Innovation is essential to develop new clean sources of energy generation that will decarbonize the economy by 2050.
The energy of coal was a revolution, opened a range of economic possibilities that boosted the welfare state. However, the coin, just as it had a face, had a cross, the pollution of the environment. The climate change that we have been experiencing in recent years is palpable proof of the wear and tear that the environment has been suffering since then and now it is obligatory to stop damaging the health of the world that surrounds us while maintaining our lifestyle. To achieve this, renewable energies have been developed, which a little more than a decade ago were seen as an alternative source and have now become a reference. Moreover, the future is in the hands of this technology. To delve deeper into this sense, LA RAZÓN convened the debate “The renewables that are coming: innovation for the transition to a decarbonized economy”, in which Belén Linares, director of Energy Innovation at Acciona; María Luisa Castaño, director of the Energy department of the Centre for Energy, Environmental and Technological Research (Ciemat); Fernando Martínez, project technician at the Renewable Foundation and Pablo Ayesa, director general of the National Centre for Renewable Energies (CENER) participated.
Ayesa itself began by warning that “renewables have become, since their birth more than 30 years ago, the most installed technology in the world. And it meets the conditions for it to continue growing even more, because as Ayesa added, “it works, it doesn’t give problems, its level of penetration in society is enormous, there is a serious industry behind it and the financial sector is betting on it for the future of its investments.
However, there is still room for improvement, and both the centres and the companies dedicated to renewables are aware of this, so they invest money and effort in R+D. There are several strategic lines of innovation in the sector, Linares explained. Firstly, it is necessary to extend the useful life of the technology used through engineering; secondly, the benefits must be extended, such as facing the challenge of intermittence through the hybridization of various renewable technologies so that when one (photovoltaic, for example) cannot provide supply, another (the tidal wave) does.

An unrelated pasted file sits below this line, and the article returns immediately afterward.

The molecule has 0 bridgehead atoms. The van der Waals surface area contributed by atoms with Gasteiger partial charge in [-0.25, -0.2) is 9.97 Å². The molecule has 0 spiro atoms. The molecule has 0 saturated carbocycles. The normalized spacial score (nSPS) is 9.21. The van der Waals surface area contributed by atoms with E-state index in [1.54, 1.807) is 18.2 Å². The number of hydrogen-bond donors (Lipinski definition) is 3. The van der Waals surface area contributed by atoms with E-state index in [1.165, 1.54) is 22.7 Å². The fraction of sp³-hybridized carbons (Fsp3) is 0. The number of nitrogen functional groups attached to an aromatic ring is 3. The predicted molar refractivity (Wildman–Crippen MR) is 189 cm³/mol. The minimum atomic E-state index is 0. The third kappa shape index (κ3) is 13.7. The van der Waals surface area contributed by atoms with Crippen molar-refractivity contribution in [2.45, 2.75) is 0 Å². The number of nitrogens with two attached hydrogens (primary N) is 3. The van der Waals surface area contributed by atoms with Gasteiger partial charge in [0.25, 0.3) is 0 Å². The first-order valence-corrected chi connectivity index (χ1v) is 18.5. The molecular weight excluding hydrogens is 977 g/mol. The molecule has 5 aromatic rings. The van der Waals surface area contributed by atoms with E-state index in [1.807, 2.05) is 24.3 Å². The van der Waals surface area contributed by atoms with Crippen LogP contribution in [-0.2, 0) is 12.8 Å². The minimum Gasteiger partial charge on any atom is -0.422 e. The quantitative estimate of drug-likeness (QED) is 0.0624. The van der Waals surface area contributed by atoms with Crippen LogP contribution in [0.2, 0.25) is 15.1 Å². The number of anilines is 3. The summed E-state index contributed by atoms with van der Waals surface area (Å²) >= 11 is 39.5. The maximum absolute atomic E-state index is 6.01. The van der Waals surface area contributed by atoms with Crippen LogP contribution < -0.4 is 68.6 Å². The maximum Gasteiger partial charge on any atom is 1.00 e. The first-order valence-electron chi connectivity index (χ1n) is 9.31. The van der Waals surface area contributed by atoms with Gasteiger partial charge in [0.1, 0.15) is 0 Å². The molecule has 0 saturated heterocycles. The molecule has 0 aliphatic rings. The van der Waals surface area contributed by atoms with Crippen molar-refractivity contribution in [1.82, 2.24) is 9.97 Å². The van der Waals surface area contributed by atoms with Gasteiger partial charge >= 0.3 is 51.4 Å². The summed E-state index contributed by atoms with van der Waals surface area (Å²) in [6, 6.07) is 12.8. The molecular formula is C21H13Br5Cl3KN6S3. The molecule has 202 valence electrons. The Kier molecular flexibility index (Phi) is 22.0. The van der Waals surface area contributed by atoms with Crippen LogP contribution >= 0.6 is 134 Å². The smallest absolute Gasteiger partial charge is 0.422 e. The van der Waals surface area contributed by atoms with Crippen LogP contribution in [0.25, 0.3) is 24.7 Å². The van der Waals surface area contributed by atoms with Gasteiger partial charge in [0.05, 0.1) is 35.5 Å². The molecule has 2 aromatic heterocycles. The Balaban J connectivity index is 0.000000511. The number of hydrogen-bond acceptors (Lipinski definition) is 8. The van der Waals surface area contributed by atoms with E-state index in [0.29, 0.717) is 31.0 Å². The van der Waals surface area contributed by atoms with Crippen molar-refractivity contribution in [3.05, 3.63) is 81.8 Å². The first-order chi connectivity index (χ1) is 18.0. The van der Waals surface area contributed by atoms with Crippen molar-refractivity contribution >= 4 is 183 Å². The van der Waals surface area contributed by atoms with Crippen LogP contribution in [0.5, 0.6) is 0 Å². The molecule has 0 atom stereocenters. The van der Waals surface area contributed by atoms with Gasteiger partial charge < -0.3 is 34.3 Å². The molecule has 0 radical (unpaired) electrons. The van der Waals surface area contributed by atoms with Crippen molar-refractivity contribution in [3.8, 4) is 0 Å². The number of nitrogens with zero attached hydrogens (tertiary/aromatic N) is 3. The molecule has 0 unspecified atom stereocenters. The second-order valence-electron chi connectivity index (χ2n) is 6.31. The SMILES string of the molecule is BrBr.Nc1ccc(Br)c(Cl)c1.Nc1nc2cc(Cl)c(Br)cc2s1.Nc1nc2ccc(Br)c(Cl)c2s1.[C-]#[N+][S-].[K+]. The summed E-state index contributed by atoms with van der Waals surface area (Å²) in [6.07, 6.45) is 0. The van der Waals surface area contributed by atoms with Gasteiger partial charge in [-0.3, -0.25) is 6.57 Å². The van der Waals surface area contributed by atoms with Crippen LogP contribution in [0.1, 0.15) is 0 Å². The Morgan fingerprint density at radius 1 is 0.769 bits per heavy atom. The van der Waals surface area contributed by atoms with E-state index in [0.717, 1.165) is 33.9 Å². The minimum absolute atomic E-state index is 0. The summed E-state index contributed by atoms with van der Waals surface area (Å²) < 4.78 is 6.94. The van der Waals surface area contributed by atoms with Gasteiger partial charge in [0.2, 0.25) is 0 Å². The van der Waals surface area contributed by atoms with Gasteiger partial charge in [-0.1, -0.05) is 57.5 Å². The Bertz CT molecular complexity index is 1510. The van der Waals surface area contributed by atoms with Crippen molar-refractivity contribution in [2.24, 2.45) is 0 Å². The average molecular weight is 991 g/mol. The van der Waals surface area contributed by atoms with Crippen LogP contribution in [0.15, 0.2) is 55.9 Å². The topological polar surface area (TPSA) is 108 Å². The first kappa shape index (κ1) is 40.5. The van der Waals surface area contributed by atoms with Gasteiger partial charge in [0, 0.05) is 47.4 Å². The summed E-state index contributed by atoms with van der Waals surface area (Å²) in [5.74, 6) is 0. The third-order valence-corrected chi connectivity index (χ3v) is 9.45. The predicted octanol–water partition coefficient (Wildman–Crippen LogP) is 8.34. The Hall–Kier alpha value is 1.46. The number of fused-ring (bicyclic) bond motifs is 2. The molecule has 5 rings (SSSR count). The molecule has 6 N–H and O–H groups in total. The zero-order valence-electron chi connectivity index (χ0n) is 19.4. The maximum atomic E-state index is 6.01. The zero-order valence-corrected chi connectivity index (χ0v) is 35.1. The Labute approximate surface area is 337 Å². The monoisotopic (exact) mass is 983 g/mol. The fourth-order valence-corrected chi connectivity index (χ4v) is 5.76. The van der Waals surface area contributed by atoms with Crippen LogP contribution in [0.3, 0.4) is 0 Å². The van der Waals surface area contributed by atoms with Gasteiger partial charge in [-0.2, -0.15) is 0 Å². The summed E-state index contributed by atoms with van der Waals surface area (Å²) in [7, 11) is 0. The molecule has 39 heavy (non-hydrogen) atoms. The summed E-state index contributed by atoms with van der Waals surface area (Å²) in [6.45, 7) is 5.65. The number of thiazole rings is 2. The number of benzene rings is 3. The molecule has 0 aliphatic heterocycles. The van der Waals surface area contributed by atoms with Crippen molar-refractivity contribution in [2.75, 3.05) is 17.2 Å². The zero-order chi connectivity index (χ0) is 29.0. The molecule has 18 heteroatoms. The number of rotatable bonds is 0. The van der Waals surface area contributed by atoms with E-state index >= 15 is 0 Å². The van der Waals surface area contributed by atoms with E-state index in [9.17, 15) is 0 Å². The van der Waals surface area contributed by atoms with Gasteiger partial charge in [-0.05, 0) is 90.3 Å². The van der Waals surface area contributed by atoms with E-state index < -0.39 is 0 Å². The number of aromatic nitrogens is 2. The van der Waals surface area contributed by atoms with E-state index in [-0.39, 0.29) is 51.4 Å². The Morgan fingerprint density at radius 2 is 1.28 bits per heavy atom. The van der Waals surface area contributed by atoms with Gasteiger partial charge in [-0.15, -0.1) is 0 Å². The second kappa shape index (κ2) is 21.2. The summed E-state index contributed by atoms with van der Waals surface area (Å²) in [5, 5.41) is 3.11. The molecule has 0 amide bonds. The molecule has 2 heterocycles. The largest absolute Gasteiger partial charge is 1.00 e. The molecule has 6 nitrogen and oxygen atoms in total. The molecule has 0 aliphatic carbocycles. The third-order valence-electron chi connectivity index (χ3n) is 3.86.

The development of new products and designs continues, i.e. photovoltaic panels contain silicon, which is the material that allows sunlight to be converted into energy. However, if you investigate, you may find other materials that also perform this task and are even more profitable. Innovation will also seek to carry out faster and cheaper management and seek new processes, such as cleaning solar panels, because the dirtier they are, the less they produce. Finally, we must innovate in sustainability. In the case of Acciona, they have studied how wind farms affect birds in order to reduce their impact, or they have a satellite asset control system to monitor the development of flora and fauna in their farms.
The strategy is clear. However, companies are calling for an increased connection between private innovation and that of technology centres and universities. In this respect, Ayesa confessed that “R&D does not work if research is not applied”, so they need the collaboration of different actors who can refute with experimentation what others study in laboratories.